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This item was last sold on : 06/26/21
|Food Buzz: History of Cherries|
Van cherries are a medium to large varietal, averaging 2 to 3 centimeters in diameter, and have a blocky, round to cordate shape with a distinct, short, and fibrous green stem. The fruits bear curved shoulders that slightly taper at the base, and the skin is smooth, taut, and glossy with crimson to dark red, almost black hues. Underneath the surface, the flesh is firm with an aqueous, tender, and succulent consistency, encasing a small central tan pit that is inedible and should be discarded. Van cherries range from 18 to 22 Brix, a measurement of the sugar content in the flesh, and contain low acidity, contributing to a bright, sweet, subtly tart, and tangy flavor.
Van cherries are available in the late spring through early summer.
Van cherries, botanically classified as Prunus avium, are a variety of sweet cherry belonging to the Rosaceae family. The mid-season cultivar grows in large clusters on trees that can reach up to four meters in height and is a cold-tolerant cherry favored for its high yields. Van cherries were developed in Canada in the mid 20th century and were selected for their sweet flavor, hardiness, crack resistance, and dark flesh. The trees also bear fruit in 4 to 5 years, which is earlier than other popular cultivars. Van cherries were named after pomologist J.R. Van Haarlem and are a Canadian cultivar primarily grown to breed other cherry varieties, including rainier cherries. The cherries are also cultivated on a small scale for fresh eating and are widely favored in British Columbia and the Pacific Northwest for their firm flesh and sweet flavor.
Van cherries contain anthocyanins, the red and purple pigments found within the skin and flesh that have antioxidant-like properties to reduce inflammation and protect the cells against free radical damage. The fruits are also a source of vitamin C to strengthen the immune system, vitamin A to maintain healthy organ functioning, potassium to balance fluid levels within the body, and contain other amounts of iron, calcium, and magnesium.
Van cherries have a sweet-tart flavor well suited for fresh eating or incorporating into sweet and savory cooked preparations. When fresh, the fruits can be consumed straight, out of hand, discarding the seed, or they can be utilized as a garnish over desserts and ice cream. Van cherries can also be sliced and tossed into fruit bowls, mixed into green salads, chopped into salsa, or blended into smoothies. In addition to raw preparations, Van cherries can be simmered into jams, compotes, and jellies, or infused into syrups for pie fillings, tarts, cocktails, and ice cream. The cherries can also be baked into bread, scones, cakes, and muffins, stuffed into roasted meats, or cooked into a barbeque sauce and poured over smoked main dishes. Van cherries pair well with honey, vanilla, dark chocolate, caramel, nuts such as almonds, hazelnuts, and pistachios, fennel, arugula, creamy or salty cheeses, and meats including poultry, duck, and pork. Whole, unwashed Van cherries will keep up to one week when stored between paper towels in the coldest part of the refrigerator. The cherries can also be frozen, canned, or dried for extended use.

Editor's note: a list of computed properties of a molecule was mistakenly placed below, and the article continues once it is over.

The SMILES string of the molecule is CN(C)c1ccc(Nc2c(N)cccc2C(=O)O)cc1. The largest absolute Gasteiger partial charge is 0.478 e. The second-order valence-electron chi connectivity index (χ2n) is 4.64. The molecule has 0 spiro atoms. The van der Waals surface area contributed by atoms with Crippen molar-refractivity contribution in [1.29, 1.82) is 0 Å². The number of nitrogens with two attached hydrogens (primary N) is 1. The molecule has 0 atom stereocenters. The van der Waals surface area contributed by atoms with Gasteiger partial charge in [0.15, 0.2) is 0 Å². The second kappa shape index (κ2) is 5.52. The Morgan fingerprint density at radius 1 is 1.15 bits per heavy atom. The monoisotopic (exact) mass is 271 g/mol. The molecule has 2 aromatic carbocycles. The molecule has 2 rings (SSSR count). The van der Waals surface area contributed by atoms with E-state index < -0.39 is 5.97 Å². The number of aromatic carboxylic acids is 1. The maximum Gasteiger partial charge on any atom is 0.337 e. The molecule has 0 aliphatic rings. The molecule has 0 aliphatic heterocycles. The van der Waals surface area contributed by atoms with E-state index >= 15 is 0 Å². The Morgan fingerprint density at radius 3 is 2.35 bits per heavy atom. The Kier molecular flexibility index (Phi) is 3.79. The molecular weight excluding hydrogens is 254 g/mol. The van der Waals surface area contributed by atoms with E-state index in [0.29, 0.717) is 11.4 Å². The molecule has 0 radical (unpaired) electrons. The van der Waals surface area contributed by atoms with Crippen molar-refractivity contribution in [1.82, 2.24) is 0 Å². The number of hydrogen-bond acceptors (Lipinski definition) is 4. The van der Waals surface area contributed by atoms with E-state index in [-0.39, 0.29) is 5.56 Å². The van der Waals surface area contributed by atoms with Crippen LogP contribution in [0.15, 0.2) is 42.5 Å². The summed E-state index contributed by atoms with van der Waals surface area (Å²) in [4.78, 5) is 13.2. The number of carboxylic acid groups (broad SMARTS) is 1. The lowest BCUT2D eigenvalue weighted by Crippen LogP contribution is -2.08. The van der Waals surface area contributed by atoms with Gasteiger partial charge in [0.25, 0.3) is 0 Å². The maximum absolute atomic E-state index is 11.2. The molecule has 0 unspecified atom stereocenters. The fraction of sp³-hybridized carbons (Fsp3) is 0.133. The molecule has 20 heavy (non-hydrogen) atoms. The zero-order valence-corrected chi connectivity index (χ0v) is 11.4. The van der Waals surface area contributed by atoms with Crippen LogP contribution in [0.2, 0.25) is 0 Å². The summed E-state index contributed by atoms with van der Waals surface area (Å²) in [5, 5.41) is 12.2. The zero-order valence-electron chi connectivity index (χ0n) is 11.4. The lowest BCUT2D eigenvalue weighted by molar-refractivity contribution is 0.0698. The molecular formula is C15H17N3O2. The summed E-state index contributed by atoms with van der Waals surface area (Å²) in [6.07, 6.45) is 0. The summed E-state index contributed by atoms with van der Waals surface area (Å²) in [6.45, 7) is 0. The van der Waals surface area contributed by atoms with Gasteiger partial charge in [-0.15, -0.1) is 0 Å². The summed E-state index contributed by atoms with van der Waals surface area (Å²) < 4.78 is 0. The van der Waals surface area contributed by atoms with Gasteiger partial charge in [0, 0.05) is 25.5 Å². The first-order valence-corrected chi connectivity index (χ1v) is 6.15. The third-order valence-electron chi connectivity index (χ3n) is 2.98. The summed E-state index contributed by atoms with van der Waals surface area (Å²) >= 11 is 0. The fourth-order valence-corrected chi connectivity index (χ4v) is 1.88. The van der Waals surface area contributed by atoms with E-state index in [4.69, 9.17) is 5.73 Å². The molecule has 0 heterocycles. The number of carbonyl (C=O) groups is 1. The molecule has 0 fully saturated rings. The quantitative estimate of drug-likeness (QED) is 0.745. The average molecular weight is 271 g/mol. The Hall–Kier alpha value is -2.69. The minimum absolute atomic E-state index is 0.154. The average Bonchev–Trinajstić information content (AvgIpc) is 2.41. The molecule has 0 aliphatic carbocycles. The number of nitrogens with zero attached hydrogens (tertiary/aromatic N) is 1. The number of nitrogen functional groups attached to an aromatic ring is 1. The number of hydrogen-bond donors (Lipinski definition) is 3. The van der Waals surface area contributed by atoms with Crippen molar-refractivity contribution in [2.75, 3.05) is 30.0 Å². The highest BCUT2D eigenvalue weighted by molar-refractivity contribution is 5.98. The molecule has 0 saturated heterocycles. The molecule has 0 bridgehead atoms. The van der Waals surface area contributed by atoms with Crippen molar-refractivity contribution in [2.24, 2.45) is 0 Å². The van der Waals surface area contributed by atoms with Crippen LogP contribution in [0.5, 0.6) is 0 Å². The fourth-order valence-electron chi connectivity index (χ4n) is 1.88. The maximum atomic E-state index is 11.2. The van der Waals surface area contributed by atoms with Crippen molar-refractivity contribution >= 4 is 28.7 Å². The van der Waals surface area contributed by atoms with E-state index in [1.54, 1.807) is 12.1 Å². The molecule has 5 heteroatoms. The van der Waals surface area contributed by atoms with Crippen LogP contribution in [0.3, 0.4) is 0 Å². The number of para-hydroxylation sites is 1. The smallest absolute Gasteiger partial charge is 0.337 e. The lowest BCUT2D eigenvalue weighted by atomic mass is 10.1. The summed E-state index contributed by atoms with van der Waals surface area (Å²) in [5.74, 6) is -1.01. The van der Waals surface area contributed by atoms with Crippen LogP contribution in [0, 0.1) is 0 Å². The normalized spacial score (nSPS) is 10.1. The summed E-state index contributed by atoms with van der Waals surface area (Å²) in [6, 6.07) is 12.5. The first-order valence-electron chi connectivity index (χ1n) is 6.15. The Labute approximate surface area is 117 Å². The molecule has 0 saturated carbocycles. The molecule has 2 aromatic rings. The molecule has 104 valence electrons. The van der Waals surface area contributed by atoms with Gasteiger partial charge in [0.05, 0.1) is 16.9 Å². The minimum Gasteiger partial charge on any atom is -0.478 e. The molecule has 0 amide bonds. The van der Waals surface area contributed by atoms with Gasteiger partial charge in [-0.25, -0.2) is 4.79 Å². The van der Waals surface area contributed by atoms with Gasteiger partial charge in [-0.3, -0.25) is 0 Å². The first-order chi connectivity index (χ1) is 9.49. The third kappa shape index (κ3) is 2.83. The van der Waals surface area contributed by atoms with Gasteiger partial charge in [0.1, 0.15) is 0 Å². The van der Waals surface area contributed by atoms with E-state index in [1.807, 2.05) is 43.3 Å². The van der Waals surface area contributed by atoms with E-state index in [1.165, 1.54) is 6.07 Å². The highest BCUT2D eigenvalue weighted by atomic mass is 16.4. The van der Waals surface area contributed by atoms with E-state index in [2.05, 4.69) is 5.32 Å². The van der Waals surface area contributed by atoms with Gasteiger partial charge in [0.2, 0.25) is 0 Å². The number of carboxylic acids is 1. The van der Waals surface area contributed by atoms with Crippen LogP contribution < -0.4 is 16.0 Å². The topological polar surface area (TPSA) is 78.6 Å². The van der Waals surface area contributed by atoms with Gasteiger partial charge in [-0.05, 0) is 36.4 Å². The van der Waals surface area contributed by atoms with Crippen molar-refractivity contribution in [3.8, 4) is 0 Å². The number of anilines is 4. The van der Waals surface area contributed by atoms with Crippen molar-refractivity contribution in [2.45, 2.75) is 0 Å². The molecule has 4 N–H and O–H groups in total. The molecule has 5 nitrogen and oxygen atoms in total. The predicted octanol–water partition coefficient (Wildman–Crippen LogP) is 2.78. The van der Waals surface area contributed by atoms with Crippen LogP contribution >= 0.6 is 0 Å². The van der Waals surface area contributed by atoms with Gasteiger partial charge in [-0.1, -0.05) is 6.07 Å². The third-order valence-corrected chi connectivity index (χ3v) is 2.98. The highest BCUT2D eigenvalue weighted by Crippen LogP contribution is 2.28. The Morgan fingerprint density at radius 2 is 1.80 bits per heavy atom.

Van cherries were the first variety of cherry bred at the Summerland Research and Development Center in the Okanagan Valley of British Columbia. The center was the 14th research station established in Canada and was originally launched in 1914 with an early focus on livestock feed and fertilizers. In the 1930s, the center shifted to fruit tree breeding, leading to the creation of the Van cherry in 1942. Scientists sought to create a sweet, black cherry variety that showed improved resistance to cracking, a quality flavor, and developed a firm texture. They also persevered to create a variety that could be used to pollinate popular cultivars such as lambert, napoleon, and bing cherries. Since their release, Van cherries have remained one of the most important pollinizer varieties cultivated in British Columbia. In the Okanagan Valley, cherry production has become so intertwined with the lifeblood of the local communities that the world’s largest cherry pie was also baked in the small town of Oliver in 1992. The pie weighed over 37,000 pounds with a diameter of 6 meters and was made with 64,000 cups of cherries, 276 eggs, 1120 cups of flour, and 122,000 tablespoons of sugar. The pie was fed to over 3,000 people and has remained a favored memory of the Okanagan cherry community.
Van cherries were developed by AJ Mann at the Summerland Research and Development Center, located in the Okanagan Valley of British Columbia. The variety was created from an open-pollinated cross of the empress eugenie cherry in 1936 and was selected for commercial cultivation in 1942. Van cherries were released to the public in 1944 and were quickly spread worldwide, cultivated in Australia, Germany, and the United States. Despite the initial success of Van cherries, the cultivar requires another variety for pollination, causing the variety to fade from popularity in the 1960s in favor of self-fertile cherry cultivars. Today Van cherries are primarily grown in orchards as a pollinizer for other cherry varieties. The fruits are also cultivated on a small scale in temperate climates through select growers and home gardeners for fresh use. Van cherries are found in Canada, the United States, Europe, Australia, and New Zealand through local markets and specialty distributors.
Recipes that include Van Cherries. One is easiest, three is harder.
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Santa Monica Farmers Market
Andy's OrchardNear Santa Monica, California, United States
About 340 days ago, 6/23/21